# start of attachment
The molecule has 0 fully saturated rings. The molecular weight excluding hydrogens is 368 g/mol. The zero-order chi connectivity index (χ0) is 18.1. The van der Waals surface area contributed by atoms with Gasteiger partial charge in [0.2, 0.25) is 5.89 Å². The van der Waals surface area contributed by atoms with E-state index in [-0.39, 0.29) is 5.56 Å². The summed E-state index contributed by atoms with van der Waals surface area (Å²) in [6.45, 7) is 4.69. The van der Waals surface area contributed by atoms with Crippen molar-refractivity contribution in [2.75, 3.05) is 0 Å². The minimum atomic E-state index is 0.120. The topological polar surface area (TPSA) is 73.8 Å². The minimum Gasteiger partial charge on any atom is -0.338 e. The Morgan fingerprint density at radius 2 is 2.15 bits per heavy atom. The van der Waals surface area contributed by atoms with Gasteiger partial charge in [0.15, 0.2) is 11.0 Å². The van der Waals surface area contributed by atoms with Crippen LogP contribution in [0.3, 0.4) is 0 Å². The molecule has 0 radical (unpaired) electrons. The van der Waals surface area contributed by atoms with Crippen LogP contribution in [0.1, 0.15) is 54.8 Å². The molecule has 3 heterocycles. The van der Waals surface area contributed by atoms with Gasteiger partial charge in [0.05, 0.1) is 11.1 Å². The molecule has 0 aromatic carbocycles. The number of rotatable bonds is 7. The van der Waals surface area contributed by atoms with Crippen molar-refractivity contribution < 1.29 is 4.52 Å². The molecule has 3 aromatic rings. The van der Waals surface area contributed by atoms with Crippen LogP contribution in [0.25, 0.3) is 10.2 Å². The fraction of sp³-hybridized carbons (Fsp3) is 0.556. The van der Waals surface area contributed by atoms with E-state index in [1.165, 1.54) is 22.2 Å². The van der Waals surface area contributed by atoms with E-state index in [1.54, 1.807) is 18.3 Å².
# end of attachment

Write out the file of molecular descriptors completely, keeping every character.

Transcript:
The molecule has 0 fully saturated rings. The molecular weight excluding hydrogens is 368 g/mol. The zero-order chi connectivity index (χ0) is 18.1. The van der Waals surface area contributed by atoms with Gasteiger partial charge in [0.2, 0.25) is 5.89 Å². The van der Waals surface area contributed by atoms with E-state index in [-0.39, 0.29) is 5.56 Å². The summed E-state index contributed by atoms with van der Waals surface area (Å²) in [6.45, 7) is 4.69. The van der Waals surface area contributed by atoms with Crippen molar-refractivity contribution in [2.75, 3.05) is 0 Å². The minimum atomic E-state index is 0.120. The topological polar surface area (TPSA) is 73.8 Å². The minimum Gasteiger partial charge on any atom is -0.338 e. The Morgan fingerprint density at radius 2 is 2.15 bits per heavy atom. The van der Waals surface area contributed by atoms with Gasteiger partial charge in [0.15, 0.2) is 11.0 Å². The van der Waals surface area contributed by atoms with Crippen LogP contribution in [0.3, 0.4) is 0 Å². The molecule has 0 radical (unpaired) electrons. The van der Waals surface area contributed by atoms with Crippen LogP contribution in [0.1, 0.15) is 54.8 Å². The molecule has 3 heterocycles. The van der Waals surface area contributed by atoms with Gasteiger partial charge in [0.05, 0.1) is 11.1 Å². The molecule has 0 aromatic carbocycles. The number of rotatable bonds is 7. The van der Waals surface area contributed by atoms with Crippen molar-refractivity contribution < 1.29 is 4.52 Å². The molecule has 3 aromatic rings. The van der Waals surface area contributed by atoms with Crippen LogP contribution in [0.25, 0.3) is 10.2 Å². The fraction of sp³-hybridized carbons (Fsp3) is 0.556. The van der Waals surface area contributed by atoms with E-state index in [1.165, 1.54) is 22.2 Å². The van der Waals surface area contributed by atoms with E-state index in [1.54, 1.807) is 18.3 Å².